Lessons in the law

By Andrea Cordle
Southwest Editor

Messenger photo by Andrea Cordle
Grove City resident John Hensley is pictured here with his service dog, Cali.

Six years ago, Grove City resident and Vietnam Veteran John Hensley lost his vision. Macular degeneration brought on by diabetes was the cause. Now, all he can see is shadows.

“It was rough when I first went blind,” said Hensley. “It came on quick.”

In May of last year, Hensley got his first service dog, Cali, a 2-year-old English Labrador. Hensley and Cali spent many weeks together in training after she went through an extensive 18-month training program with Leader Dogs, a guide dog organization based out of Rochester Hills, Mich.

“She is a highly trained dog,” said Hensley. “She’s my eyes. She’s a life-saver to me.”

Hensley takes Cali with him everywhere. Usually, they have no problem in public places. Until recently.
Hensley, his wife Winnie, and Cali went to a Columbus-area restaurant. According to Hensley, the restaurant employee was reluctant to let him in the establishment because of his service dog. He explained the law but was still met with resistance. They were eventually allowed inside, however, they were reportedly informed that the dog could stay, but she would not be allowed near the buffet.

“I was flabbergasted,” said Hensley. “I have never experienced anything like that before.”

Hensley felt his rights were violated. He wants others in the business community and those with disabilities to have an increased awareness of the laws.

“They are service animals and they are there to help the person,” he said. “We don’t ask to have a disability.”

Under Ohio law and the Americans with Disabilities Act, a federal law, people with disabilities may bring their service animal to all public accommodations such as restaurants, museums, hotels and retail stores.

Kevin Truitt, an attorney with Disability Rights Ohio, said Hensley’s complaint is not unique. He said his organization receives many similar calls about private businesses that do not want to allow service animals.

“Service animals work or perform a task for a person with disabilities,” said Truitt.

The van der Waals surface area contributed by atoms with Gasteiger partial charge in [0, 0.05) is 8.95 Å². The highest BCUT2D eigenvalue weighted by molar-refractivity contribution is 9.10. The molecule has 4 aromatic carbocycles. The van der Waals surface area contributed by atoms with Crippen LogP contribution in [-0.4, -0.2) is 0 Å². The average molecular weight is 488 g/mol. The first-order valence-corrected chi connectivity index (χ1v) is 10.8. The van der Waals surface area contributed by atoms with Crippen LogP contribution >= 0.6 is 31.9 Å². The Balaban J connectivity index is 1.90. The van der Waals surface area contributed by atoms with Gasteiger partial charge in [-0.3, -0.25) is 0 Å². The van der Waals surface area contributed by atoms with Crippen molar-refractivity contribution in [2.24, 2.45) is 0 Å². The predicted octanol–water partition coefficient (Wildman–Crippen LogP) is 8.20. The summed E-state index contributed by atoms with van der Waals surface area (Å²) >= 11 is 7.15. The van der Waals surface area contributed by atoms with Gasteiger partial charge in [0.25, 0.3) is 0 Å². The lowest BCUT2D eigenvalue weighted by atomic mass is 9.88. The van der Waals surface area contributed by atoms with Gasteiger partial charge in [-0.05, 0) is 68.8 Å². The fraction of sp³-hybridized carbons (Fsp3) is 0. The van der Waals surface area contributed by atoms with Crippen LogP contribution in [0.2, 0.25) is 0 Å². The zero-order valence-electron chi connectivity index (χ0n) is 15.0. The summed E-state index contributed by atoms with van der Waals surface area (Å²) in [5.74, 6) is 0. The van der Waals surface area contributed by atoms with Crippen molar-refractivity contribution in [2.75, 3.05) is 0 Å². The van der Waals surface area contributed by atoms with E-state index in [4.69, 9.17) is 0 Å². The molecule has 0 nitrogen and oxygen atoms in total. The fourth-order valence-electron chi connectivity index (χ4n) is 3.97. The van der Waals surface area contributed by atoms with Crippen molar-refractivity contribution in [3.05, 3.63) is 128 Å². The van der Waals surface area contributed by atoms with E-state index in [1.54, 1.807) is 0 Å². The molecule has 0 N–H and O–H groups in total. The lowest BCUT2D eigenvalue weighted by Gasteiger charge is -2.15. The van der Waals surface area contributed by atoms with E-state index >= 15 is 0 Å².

Service animals, usually a dog, are specially trained to help the blind, hearing impaired or mobility impaired. State law and federal law covers these animals.

According to Truitt, refusing to allow a service animal into a public establishment is a violation of rights.

“It’s pretty serious,” said Truitt. “If a business owner is found in violation of the ADA (Americans with Disabilities Act), they can face a lawsuit.”

Truitt said the business owner could face an injunction and be liable to cover attorney fees and court costs.

Truitt advises anyone who has experienced something like Hensley’s case to contact Disability Rights Ohio to learn about their rights. He also suggests filing a complaint with the Ohio Civil Rights Commission. This commission has the authority to investigate and pursue litigation for the state.

Hensley believes everyone should be familiar with state and federal laws pertaining to service animals.

“Ignorance of the law is no defense,” said Hensley. “Be respectful of a person with disabilities.”

Hensley said Cali has been inside many dining establishments and she has never been a problem. She just lays on the floor under the table.

For more information on Disability Rights Ohio, visit www.disabilityrightsohio.org.

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  1. Loved this story because people need to understand that service dogs are a link for people with vision loss, hearing loss and often physical stability. These dogs help people with a special need stay involved in their community. Thank you for writing this important story for the readers.


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